In the Hadoop world, streaming means to publish data on your cluster in real-time. This is a necessary step before analyzing data, of course. You can get static/historical data from a MySQL database into Hadoop with sqoop, for example.

But when you want to get data from things like webserver logs, new stock trades, or new sensor data from IoT devices into your cluster in real-time, you need different tools, and Kafka and Flume are the right choices here. These tools allow you to process data as it’s being generated.

These are two different tasks: 1.) Load data into your cluster, and 2.) Process the data


Kafka is not just a Hadoop tool, but a more general-purpose system. A Kafka server listens for incoming messages from publishers, e.g. an app that listens to stock exchange trades and sends them to the Kafka server. It then publishes these messages to a data stream called a topic. Then, the clients (called consumers, also apps, usually pre-written) subscribe to these topics to receive the data as it’s being published. If a consumer goes offline or just “takes a break” for a while, Kafka remembers where it left off, and continues to send the missed data from that point.

Other things that can connect to Kafka are stream processors, that might listen to incoming data, transform it in some way, and then store it again in some new topic.


Since the Cloudera exam requires Flume but not Kafka, I’ll concentrate on this tool here.

Flume is another tool to stream data into your cluster. As opposed to Kafka, Flume was built with Hadoop integration in mind. It has built-in HDFS and HBase sinks, and was made for log aggregation.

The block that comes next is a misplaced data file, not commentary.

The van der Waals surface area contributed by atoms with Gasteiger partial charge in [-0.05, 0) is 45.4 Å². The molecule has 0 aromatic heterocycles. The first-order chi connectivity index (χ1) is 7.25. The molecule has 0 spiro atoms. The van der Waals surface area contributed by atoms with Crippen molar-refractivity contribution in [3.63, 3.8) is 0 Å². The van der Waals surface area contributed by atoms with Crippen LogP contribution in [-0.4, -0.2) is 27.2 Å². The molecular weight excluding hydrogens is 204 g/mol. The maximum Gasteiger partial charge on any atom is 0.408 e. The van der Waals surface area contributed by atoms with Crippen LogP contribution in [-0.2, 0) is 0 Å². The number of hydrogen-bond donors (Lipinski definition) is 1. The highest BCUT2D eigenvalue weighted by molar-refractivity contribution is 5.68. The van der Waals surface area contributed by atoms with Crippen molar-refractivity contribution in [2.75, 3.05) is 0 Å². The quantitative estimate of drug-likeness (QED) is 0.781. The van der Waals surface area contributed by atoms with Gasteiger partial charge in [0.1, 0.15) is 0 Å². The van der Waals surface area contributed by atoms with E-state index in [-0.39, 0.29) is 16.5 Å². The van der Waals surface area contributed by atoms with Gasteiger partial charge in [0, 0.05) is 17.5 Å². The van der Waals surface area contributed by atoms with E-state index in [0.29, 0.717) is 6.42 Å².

A Flume agent consists of a source, a channel, and a sink, and connects a data source (such as a webserver’s logs) to some storage (such as HBase).

A source specifies where your data comes from. It can optionally include a channel selector, which splits data according to some criteria and sends them to different channels, or include interceptors, which preprocess the data before forwarding it. Built-in source types include spooling directories (listening for files that get dropped into a directory), Avro, Exec (such as tail -F), and HTTP.

A channel then transfers the data from source to sink. It can be done via memory, which is faster, or files, which is more resilient in case a Flume server goes down.

A sink then connects to only one channel, grabs the data there, and stores it. The channel deletes the message as soon as one sink received it. Sink types can include HDFS, Hive, and Avro. Using Avro as a sink type makes it possible to connect several Flume agents together in a chain.

This is an example config file for Flume that sets up the agent a1 to listen to localhost:4444 for incoming data. You can connect there with telnet and just type things, and Flume will capture them to a logger sink.

# example.conf: A single-node Flume configuration
# Name the components on this agent
a1.sources = r1
a1.sinks = k1
a1.channels = c1
# Describe/configure the source
a1.sources.r1.type = netcat
a1.sources.r1.bind = localhost
a1.sources.r1.port = 44444
# Describe the sink
a1.sinks.k1.type = logger
# Use a channel which buffers events in memory
a1.channels.c1.type = memory
a1.channels.c1.capacity = 1000
a1.channels.c1.transactionCapacity = 100
# Bind the source and sink to the channel
a1.sources.r1.channels = c1

Usually your config files will look more complex, with sinks to HDFS, for example.

Start Flume by issuing the command below:

cd /usr/hdp/current/flume-server  # this is for Hortonworks
bin/flume-ng agent --conf conf --conf-file ~/sparkstreamingflume.conf --name a1

Analyzing this data can now be done in real-time by Spark Streaming.